[Previous Months][Date Index][Thread Index][Join - Register][Login]
  [Message Prev][Message Next][Thread Prev][Thread Next]

[IPp] Insulin - loss of potency

> In a message dated 4/30/2003 7:10:43 AM Pacific Daylight Time,
> email @ redacted writes:
> > In fact, the labelling says in bold type 
> > 
> > So that's why we change the insulin every two days.>>

This is from a letter I received from Eli Lilly and Co. Jan of 1998.
It was in response to a question about Humalog, but it is 
generally applicable to all insulin and insulin-analog products.
....While it is agreed that refrigeration should be employed whenever 
possible, we have found the loss of biological potency of insulin is 
such a slow and gradual process that if one is careful to protect 
insulin supplies from extremes of temperature, any decrease of 
potency probably will not interfere in any way with the control of 

All preparations of insulin are required by law to bear the 
instruction on the labels: "Keep in a cold place--avoid freezing." 
This is a requirement of the Food and Drug Administration (FDA) 
concerning the storage of insulin. As defined in the United States 
Pharmacopeia 23, cold specifies storage temperatures between 2 and 8 
degrees C (36 to 46 F).

The United States Pharmacopeia Dispensing Information, -Sixteenth 
Edition 1996 Advice for the Patient, Volume II has the following 
information on insulin storage. "An unopened bottle of insulin should 
be refrigerated until needed. It should never be frozen. Remove the 
insulin for the refrigerator and allow it to reach room temperature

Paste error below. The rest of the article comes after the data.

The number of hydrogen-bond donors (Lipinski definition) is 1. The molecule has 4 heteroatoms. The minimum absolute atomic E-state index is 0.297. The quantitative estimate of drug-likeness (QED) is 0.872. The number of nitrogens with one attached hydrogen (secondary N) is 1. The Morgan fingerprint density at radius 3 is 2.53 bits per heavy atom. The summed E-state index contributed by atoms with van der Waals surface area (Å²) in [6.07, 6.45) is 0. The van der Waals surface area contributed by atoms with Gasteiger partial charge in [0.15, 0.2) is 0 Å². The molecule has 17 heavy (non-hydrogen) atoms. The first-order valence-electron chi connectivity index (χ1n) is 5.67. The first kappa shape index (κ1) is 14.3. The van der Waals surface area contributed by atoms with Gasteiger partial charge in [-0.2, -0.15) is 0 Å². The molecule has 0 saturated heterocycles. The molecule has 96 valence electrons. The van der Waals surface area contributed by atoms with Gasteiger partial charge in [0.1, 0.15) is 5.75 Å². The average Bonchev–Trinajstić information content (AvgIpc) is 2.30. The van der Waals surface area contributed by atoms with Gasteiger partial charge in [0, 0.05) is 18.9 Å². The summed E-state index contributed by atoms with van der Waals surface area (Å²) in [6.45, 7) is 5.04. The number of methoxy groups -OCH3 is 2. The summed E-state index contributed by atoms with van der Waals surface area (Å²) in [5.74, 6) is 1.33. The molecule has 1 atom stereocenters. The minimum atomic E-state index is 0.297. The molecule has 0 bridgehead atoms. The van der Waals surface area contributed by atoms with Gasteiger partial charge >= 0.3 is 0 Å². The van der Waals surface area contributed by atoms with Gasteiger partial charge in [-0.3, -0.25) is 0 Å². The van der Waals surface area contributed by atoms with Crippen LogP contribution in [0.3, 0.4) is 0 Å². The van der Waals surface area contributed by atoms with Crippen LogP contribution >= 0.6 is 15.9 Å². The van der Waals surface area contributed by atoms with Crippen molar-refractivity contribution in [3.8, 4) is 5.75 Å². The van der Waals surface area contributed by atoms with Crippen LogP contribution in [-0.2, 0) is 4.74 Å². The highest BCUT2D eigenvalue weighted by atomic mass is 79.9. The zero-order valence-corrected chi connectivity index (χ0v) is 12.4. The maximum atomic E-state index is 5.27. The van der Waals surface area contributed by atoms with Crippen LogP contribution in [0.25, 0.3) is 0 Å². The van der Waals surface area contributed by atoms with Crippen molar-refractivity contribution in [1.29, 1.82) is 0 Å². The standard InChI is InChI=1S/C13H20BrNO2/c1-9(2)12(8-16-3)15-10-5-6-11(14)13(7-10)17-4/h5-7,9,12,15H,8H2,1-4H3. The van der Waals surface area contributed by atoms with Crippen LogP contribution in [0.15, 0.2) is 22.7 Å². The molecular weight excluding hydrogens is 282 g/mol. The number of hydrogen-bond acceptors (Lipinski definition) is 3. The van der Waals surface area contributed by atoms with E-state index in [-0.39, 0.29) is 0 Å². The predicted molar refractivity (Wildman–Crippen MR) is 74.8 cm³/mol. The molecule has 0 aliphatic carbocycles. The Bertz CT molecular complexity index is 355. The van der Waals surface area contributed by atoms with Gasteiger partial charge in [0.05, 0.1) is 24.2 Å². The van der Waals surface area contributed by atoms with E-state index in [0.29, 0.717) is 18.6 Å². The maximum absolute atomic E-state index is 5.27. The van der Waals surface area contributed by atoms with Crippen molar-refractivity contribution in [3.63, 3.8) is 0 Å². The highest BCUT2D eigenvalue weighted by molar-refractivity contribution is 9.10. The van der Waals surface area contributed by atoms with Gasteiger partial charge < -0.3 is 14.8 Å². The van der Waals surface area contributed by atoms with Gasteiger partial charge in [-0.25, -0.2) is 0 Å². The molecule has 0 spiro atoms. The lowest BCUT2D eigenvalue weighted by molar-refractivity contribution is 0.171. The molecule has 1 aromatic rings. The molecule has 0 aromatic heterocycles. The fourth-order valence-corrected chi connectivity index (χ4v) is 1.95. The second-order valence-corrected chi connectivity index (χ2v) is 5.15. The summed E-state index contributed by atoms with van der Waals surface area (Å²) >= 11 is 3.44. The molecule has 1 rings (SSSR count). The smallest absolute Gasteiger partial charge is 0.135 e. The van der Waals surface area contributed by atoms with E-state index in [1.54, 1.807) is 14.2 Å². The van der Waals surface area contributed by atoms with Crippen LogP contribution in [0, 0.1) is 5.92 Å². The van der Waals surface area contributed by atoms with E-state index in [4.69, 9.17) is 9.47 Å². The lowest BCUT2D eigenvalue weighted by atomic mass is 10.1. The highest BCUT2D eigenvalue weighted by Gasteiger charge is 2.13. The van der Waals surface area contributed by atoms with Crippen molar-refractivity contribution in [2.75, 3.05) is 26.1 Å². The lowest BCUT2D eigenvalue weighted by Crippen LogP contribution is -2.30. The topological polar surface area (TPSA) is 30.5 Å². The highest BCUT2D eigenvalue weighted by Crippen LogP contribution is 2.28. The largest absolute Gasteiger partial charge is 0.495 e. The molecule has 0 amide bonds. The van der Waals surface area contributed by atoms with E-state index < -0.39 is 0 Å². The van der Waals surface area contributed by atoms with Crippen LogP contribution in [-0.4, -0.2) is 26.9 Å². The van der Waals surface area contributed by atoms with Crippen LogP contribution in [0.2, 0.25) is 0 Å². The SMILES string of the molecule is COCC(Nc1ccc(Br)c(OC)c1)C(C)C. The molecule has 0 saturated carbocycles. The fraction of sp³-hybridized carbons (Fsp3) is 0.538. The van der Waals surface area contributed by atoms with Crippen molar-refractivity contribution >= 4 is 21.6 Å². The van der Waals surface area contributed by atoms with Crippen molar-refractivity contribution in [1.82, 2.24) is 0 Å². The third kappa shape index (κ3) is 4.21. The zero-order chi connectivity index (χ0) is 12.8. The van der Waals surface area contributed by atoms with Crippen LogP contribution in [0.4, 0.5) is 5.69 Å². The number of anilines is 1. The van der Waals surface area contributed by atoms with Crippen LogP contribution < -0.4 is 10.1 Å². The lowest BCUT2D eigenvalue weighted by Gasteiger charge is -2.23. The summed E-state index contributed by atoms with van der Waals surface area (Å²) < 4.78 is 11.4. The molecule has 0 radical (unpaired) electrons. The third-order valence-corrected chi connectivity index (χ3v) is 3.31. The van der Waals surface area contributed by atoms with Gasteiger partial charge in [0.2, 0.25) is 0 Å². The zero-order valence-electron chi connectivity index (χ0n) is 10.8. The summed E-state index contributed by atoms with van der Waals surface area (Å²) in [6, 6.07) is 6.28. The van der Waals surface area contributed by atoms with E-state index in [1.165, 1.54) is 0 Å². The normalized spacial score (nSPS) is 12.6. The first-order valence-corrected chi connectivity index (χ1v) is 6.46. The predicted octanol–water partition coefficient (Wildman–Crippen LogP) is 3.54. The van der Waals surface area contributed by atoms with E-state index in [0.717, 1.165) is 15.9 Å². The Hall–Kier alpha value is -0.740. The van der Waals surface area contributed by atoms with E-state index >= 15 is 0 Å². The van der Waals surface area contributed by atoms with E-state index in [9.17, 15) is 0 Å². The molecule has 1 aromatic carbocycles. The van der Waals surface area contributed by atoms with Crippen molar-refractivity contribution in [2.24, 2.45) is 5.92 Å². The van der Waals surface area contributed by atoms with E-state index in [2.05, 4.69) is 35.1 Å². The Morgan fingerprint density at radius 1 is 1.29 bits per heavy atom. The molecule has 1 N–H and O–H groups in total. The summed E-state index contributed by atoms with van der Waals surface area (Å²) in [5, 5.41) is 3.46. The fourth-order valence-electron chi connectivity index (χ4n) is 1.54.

before injecting. An insulin bottle in use may be kept at room 
temperature for up to 1 month. Insulin that has been kept at room 
temperature for longer than a month should be thrown away." The USPNF 
23 specifications for thermostatically controlled room temperature is 
from 59 to 86 degrees F.

At elevated temperatures, insulin has been shown to lose potency. 
This loss of potency is accelerated as the temperature increases. For 
this reason, as stated earlier, and for reasons of consistent 
temperature exposure, it is recommended that refrigeration be 
employed whenever possible. As an example, a vial of insulin stored 
at 86 F will lose approximately 1.7% of its potency over 30 days. In 
contrast, insulin stored in a refrigerator will lose less than 0.1% 
of its potency over 30 days.

This last bit is what is of interest. Basically, get it hotter and it 
loses strength. Not all at once, but certainly a good percentage over 

email @ redacted
for HELP or to subscribe/unsubscribe, contact: